SPFHS chemistry students celebrate Mole Day


Julia Sassoon

Every year, chemistry students and teachers await October 23 to celebrate “Mole Day.” A “mole” in chemistry is a unit of measurement, which is 6.02214179×1023 atoms, molecules or particles. This fun scientific holiday’s date was chosen because of its numerical value which is why Mole Day is on October 23 and takes place between 6:02 am and 6:02 pm.
At Scotch Plains-Fanwood High School, chemistry students were invited to join in the celebration. During the week of October 16, some chemistry teachers set aside designated class time for students to decorate their Mole Day tee-shirts. Students created colorful tie-dye designs using Sharpie markers and lab chemicals. They are asked to sport their home-made tees the following Monday.
On Mole Day, students were also told to bring a bottle containing a random amount of water to school. For extra credit, students could wish their teachers a happy Mole Day and ask them to guess the number of moles in their bottles. In addition to this, students were told to ask non-chemistry students to guess their bottle amounts as well in order to test their knowledge and spread information about the mole unit.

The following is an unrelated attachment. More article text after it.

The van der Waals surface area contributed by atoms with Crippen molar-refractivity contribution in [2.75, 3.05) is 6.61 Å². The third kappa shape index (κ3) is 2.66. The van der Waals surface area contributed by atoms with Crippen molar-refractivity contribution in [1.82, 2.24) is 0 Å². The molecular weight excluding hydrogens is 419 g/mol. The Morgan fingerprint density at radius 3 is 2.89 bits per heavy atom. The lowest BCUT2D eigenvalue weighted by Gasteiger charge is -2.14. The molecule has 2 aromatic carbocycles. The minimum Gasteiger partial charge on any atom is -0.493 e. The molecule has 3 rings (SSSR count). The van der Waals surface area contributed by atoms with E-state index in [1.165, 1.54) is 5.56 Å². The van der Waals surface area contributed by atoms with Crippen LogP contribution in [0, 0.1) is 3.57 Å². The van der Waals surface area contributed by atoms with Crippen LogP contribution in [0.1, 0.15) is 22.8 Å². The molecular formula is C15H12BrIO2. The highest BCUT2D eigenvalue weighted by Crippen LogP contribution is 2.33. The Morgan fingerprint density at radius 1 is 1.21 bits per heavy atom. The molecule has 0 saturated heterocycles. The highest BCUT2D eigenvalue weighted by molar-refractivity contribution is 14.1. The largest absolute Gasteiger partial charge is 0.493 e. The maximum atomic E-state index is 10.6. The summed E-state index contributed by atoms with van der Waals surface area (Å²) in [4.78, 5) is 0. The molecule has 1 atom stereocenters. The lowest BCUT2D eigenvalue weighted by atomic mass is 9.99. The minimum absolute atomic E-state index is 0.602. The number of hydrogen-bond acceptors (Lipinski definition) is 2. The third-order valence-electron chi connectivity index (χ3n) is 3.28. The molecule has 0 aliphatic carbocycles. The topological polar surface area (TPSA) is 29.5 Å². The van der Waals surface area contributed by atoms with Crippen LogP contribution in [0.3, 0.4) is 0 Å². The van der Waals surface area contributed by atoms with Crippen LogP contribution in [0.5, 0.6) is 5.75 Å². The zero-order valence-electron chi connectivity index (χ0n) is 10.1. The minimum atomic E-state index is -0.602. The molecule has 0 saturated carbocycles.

Throughout the science wing of the school, posters could be found decorating the walls with mole-related puns. These decorations were made by chemistry students and help add to the festiveness of the day.
“Mole Day is a great way to spread awareness about chemistry to those that don’t take the class,” junior Tori O’Connor, an AP chemistry student, said.
Students enjoy this fun, yet educational, chemistry holiday. It breaks up the routine of regular classes and helps students engage in chemistry topics outside of class. Most importantly, it allows students and teachers throughout the school to learn a little more about moles, and chemistry in general.